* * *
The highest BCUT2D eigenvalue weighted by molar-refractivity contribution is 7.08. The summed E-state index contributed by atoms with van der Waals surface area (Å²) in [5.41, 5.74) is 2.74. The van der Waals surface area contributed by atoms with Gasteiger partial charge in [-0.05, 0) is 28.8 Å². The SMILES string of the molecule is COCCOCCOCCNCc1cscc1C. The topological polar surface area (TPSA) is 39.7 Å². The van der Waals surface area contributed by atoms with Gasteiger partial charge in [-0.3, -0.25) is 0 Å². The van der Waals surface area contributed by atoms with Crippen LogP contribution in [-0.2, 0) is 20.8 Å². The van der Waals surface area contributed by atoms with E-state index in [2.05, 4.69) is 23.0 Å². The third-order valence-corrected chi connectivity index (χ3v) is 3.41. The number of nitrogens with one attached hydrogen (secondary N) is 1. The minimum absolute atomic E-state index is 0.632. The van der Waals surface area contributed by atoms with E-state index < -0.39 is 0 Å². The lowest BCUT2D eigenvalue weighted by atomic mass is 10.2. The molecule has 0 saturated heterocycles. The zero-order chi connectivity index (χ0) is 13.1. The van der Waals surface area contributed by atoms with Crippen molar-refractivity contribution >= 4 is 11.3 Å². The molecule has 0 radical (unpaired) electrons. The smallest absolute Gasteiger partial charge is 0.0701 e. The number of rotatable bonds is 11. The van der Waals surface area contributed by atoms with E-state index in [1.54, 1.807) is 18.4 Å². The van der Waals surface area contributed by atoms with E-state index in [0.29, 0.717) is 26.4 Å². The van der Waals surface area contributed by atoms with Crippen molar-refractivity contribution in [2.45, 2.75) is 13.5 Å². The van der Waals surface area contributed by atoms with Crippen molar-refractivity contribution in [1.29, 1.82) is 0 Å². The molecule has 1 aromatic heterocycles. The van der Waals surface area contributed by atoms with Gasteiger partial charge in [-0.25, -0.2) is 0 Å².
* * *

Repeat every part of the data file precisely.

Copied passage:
The highest BCUT2D eigenvalue weighted by molar-refractivity contribution is 7.08. The summed E-state index contributed by atoms with van der Waals surface area (Å²) in [5.41, 5.74) is 2.74. The van der Waals surface area contributed by atoms with Gasteiger partial charge in [-0.05, 0) is 28.8 Å². The SMILES string of the molecule is COCCOCCOCCNCc1cscc1C. The topological polar surface area (TPSA) is 39.7 Å². The van der Waals surface area contributed by atoms with Gasteiger partial charge in [-0.3, -0.25) is 0 Å². The van der Waals surface area contributed by atoms with Crippen LogP contribution in [-0.2, 0) is 20.8 Å². The van der Waals surface area contributed by atoms with E-state index in [2.05, 4.69) is 23.0 Å². The third-order valence-corrected chi connectivity index (χ3v) is 3.41. The number of nitrogens with one attached hydrogen (secondary N) is 1. The minimum absolute atomic E-state index is 0.632. The van der Waals surface area contributed by atoms with E-state index < -0.39 is 0 Å². The lowest BCUT2D eigenvalue weighted by atomic mass is 10.2. The molecule has 0 saturated heterocycles. The zero-order chi connectivity index (χ0) is 13.1. The van der Waals surface area contributed by atoms with Crippen molar-refractivity contribution >= 4 is 11.3 Å². The molecule has 0 radical (unpaired) electrons. The smallest absolute Gasteiger partial charge is 0.0701 e. The number of rotatable bonds is 11. The van der Waals surface area contributed by atoms with E-state index in [1.54, 1.807) is 18.4 Å². The van der Waals surface area contributed by atoms with E-state index in [0.29, 0.717) is 26.4 Å². The van der Waals surface area contributed by atoms with Crippen molar-refractivity contribution in [2.45, 2.75) is 13.5 Å². The van der Waals surface area contributed by atoms with Crippen molar-refractivity contribution in [1.29, 1.82) is 0 Å². The molecule has 1 aromatic heterocycles. The van der Waals surface area contributed by atoms with Gasteiger partial charge in [-0.25, -0.2) is 0 Å².